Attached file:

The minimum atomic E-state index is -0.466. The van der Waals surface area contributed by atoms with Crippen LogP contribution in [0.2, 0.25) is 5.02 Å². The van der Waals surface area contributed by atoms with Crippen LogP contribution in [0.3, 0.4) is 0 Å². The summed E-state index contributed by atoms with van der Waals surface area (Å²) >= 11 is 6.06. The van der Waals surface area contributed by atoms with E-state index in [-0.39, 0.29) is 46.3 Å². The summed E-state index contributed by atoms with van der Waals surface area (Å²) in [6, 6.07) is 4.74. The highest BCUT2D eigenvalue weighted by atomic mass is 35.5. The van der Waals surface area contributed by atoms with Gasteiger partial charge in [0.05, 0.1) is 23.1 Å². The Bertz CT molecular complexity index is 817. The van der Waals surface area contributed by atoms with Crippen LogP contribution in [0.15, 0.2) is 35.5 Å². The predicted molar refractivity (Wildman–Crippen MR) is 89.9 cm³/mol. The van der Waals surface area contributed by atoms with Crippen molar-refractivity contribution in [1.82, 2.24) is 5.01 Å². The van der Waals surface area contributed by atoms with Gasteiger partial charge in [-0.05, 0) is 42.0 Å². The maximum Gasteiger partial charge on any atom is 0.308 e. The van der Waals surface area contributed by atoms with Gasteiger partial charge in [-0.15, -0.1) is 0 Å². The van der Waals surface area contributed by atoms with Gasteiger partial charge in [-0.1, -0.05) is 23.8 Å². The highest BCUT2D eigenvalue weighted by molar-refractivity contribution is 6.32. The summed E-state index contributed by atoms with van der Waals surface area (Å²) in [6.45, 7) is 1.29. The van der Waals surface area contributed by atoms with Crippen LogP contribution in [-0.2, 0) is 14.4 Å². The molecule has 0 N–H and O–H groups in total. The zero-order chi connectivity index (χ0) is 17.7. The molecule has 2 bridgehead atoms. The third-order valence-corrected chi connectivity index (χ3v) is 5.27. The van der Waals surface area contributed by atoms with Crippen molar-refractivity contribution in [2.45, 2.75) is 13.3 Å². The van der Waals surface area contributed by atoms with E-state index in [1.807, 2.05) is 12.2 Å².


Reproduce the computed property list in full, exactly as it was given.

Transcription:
The minimum atomic E-state index is -0.466. The van der Waals surface area contributed by atoms with Crippen LogP contribution in [0.2, 0.25) is 5.02 Å². The van der Waals surface area contributed by atoms with Crippen LogP contribution in [0.3, 0.4) is 0 Å². The summed E-state index contributed by atoms with van der Waals surface area (Å²) >= 11 is 6.06. The van der Waals surface area contributed by atoms with E-state index in [-0.39, 0.29) is 46.3 Å². The summed E-state index contributed by atoms with van der Waals surface area (Å²) in [6, 6.07) is 4.74. The highest BCUT2D eigenvalue weighted by atomic mass is 35.5. The van der Waals surface area contributed by atoms with Gasteiger partial charge in [0.05, 0.1) is 23.1 Å². The Bertz CT molecular complexity index is 817. The van der Waals surface area contributed by atoms with Crippen LogP contribution in [0.15, 0.2) is 35.5 Å². The predicted molar refractivity (Wildman–Crippen MR) is 89.9 cm³/mol. The van der Waals surface area contributed by atoms with Crippen molar-refractivity contribution in [1.82, 2.24) is 5.01 Å². The van der Waals surface area contributed by atoms with Gasteiger partial charge in [-0.05, 0) is 42.0 Å². The maximum Gasteiger partial charge on any atom is 0.308 e. The van der Waals surface area contributed by atoms with Gasteiger partial charge in [-0.15, -0.1) is 0 Å². The van der Waals surface area contributed by atoms with Gasteiger partial charge in [-0.1, -0.05) is 23.8 Å². The highest BCUT2D eigenvalue weighted by molar-refractivity contribution is 6.32. The summed E-state index contributed by atoms with van der Waals surface area (Å²) in [6.45, 7) is 1.29. The van der Waals surface area contributed by atoms with Crippen LogP contribution in [-0.2, 0) is 14.4 Å². The molecule has 0 N–H and O–H groups in total. The zero-order chi connectivity index (χ0) is 17.7. The molecule has 2 bridgehead atoms. The third-order valence-corrected chi connectivity index (χ3v) is 5.27. The van der Waals surface area contributed by atoms with Crippen molar-refractivity contribution in [2.45, 2.75) is 13.3 Å². The van der Waals surface area contributed by atoms with E-state index in [1.807, 2.05) is 12.2 Å².